Three men accused of entering a White Plains women’s health care clinic to stop medical providers from performing abortions were arrested Saturday morning, according to the Westchester County District Attorney’s Office.
At All Women’s Medical clinic, three people aligned with Red Rose Rescue, an anti-abortion group, entered the clinic for over two hours, according to a Facebook post by the group. The incident was reported just after 8:30 a.m., police said.
White Plains police arrested the three men, although they were later released to appear in court in two weeks. In an email Wednesday, Chief Joseph P. Castelli said police arrested William Goodman and Christopher Moscinski, a Franciscan friar, on suspicion of third-degree criminal trespassing, while Matthew Connolly was booked for trespassing.
In a statement Wednesday, District Attorney Mimi Rocah said investigators are looking into whether they illegally interfered with patients receiving access to medical care under New York state health law protecting patients and staff trying to obtain or provide reproductive health care. They could also face trespassing charges, she added.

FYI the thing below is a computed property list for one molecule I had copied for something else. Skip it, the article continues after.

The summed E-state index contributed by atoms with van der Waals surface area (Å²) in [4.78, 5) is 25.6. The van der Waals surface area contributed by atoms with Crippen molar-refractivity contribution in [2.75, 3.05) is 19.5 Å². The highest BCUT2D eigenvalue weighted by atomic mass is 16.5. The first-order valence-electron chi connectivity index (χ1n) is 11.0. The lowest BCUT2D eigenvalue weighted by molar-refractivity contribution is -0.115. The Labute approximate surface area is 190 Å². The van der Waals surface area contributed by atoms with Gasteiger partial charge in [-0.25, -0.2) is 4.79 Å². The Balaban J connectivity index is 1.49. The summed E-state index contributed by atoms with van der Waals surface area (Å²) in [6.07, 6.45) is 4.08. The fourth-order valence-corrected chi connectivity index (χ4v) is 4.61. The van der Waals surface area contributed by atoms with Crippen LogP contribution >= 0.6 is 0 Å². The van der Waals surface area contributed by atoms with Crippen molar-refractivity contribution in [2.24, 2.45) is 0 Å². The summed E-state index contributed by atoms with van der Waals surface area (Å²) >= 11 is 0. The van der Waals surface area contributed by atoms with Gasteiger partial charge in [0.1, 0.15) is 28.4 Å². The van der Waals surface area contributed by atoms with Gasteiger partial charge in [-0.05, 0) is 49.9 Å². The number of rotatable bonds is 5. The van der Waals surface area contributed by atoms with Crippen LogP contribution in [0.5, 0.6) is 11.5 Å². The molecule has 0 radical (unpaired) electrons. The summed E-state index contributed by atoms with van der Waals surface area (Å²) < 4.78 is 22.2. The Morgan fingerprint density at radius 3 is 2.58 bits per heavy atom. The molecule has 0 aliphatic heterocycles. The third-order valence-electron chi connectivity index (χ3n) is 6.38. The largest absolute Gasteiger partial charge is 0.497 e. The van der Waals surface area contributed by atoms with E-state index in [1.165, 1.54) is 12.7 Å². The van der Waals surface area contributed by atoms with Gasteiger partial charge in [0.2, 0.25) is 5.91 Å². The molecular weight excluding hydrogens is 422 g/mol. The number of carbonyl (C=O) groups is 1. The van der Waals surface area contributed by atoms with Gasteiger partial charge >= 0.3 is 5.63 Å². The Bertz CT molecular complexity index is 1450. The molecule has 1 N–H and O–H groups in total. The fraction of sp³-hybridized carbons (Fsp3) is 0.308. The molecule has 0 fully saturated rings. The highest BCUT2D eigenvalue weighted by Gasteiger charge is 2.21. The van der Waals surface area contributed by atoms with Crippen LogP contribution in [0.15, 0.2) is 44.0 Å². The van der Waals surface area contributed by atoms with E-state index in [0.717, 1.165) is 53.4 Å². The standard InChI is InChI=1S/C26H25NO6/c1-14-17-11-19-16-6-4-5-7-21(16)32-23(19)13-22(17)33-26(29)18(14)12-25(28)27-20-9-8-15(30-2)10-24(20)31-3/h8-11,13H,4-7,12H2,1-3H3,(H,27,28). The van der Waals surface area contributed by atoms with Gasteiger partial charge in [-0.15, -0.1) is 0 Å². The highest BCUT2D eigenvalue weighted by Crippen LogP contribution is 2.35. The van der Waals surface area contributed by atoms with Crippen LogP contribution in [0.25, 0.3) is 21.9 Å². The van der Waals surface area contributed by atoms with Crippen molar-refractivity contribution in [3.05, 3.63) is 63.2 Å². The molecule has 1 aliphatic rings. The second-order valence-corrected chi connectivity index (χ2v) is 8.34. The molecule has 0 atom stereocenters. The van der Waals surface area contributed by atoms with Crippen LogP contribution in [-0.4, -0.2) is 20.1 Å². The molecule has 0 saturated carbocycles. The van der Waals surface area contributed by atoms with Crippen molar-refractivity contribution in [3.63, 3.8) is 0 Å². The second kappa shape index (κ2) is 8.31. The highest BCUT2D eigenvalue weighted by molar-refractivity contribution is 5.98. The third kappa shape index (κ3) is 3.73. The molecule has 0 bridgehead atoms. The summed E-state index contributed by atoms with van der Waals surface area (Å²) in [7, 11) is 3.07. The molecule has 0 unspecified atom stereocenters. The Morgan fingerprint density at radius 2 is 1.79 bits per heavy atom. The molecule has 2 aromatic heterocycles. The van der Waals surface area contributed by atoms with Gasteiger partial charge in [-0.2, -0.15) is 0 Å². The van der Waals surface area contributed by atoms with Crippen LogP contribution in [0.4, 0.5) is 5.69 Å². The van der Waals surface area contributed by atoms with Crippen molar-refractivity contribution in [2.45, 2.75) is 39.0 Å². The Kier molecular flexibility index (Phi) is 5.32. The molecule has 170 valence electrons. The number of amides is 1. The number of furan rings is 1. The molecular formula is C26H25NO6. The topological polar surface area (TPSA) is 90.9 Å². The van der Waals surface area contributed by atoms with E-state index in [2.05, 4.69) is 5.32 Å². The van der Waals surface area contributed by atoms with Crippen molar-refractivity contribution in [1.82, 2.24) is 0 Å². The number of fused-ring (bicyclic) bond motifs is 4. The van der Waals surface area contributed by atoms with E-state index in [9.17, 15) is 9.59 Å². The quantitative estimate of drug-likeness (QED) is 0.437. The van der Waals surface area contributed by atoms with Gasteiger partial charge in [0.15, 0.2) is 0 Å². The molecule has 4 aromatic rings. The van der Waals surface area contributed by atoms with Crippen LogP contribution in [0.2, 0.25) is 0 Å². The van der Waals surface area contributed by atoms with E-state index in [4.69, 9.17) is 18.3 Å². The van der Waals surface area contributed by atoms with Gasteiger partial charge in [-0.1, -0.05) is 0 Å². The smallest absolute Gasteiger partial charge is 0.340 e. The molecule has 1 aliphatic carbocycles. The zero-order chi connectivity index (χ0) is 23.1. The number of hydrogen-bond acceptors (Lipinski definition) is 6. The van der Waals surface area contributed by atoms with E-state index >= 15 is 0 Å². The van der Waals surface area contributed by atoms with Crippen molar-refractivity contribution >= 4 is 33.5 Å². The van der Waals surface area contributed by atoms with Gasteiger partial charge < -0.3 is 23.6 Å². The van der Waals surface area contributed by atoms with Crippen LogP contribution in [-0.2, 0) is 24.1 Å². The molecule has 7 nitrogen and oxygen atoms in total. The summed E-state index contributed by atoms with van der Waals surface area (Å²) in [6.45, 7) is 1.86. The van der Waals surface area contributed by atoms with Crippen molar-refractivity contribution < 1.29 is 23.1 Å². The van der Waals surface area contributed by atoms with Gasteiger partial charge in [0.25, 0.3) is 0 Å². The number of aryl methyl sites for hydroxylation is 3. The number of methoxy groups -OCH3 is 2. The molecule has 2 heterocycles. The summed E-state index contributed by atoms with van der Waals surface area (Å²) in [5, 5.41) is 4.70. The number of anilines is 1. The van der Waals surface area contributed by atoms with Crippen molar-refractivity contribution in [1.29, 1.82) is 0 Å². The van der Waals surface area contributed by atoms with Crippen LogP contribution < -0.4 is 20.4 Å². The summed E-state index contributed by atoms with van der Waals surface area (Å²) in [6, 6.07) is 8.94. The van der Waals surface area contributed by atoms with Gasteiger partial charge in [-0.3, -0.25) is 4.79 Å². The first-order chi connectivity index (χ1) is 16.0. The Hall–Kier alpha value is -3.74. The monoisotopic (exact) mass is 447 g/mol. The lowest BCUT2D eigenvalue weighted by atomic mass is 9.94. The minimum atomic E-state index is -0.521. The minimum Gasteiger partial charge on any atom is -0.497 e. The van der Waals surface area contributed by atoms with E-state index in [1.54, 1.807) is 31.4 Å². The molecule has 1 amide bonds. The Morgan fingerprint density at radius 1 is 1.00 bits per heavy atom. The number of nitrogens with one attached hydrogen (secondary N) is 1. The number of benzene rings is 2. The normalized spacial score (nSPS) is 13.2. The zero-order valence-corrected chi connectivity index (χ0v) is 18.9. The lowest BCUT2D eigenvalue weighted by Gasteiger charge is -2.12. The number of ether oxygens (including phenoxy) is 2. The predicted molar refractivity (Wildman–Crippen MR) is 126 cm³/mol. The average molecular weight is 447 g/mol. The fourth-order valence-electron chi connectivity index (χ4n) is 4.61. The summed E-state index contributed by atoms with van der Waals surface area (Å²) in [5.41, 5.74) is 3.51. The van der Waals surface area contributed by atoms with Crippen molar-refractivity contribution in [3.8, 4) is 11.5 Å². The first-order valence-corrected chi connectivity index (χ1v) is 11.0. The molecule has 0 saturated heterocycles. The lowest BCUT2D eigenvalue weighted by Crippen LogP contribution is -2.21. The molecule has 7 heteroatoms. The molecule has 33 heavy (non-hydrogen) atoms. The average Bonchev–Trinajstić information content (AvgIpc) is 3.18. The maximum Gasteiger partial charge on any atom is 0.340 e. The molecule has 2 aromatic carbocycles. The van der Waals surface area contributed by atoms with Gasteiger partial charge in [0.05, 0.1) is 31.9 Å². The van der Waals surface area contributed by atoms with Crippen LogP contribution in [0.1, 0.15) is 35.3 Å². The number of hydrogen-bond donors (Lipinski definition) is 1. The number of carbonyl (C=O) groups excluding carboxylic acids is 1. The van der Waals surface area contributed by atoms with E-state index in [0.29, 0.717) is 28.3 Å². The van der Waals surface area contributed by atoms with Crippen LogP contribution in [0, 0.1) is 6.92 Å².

“Criminal conduct which interferes with the rights of Westchester County residents to freely access health care is serious, and will be, if appropriate, prosecuted to the fullest extent possible,” Rocah said.
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At least one woman left the clinic in tears, Red Rose Rescue said.
It appears Red Rose Rescue organizers have been arrested at other abortion clinics across the U.S. On Facebook, the group said it aims to have “nonviolent direct action intervention” to stop abortions.
The three men accused of entering the facility are set to appear in White Plains City Court on Dec. 13.
All Women’s Health was not immediately available Wednesday afternoon. The clinic, which also has offices in Queens and Manhattan, is part of the National Abortion Federation and the National Coalition of Abortion Providers, according to its website.
The incident came ahead of the U.S. Supreme Court on Wednesday debating a Mississippi law that bans abortion after 15 weeks. The case could decide how much Roe v. Wade, the landmark 1973 decision granting the right to abortion, remains intact.
Eduardo Cuevas covers diversity, equity and inclusion in Westchester and Rockland counties. He can be reached at [email protected] and followed on Twitter @eduardomcuevas.
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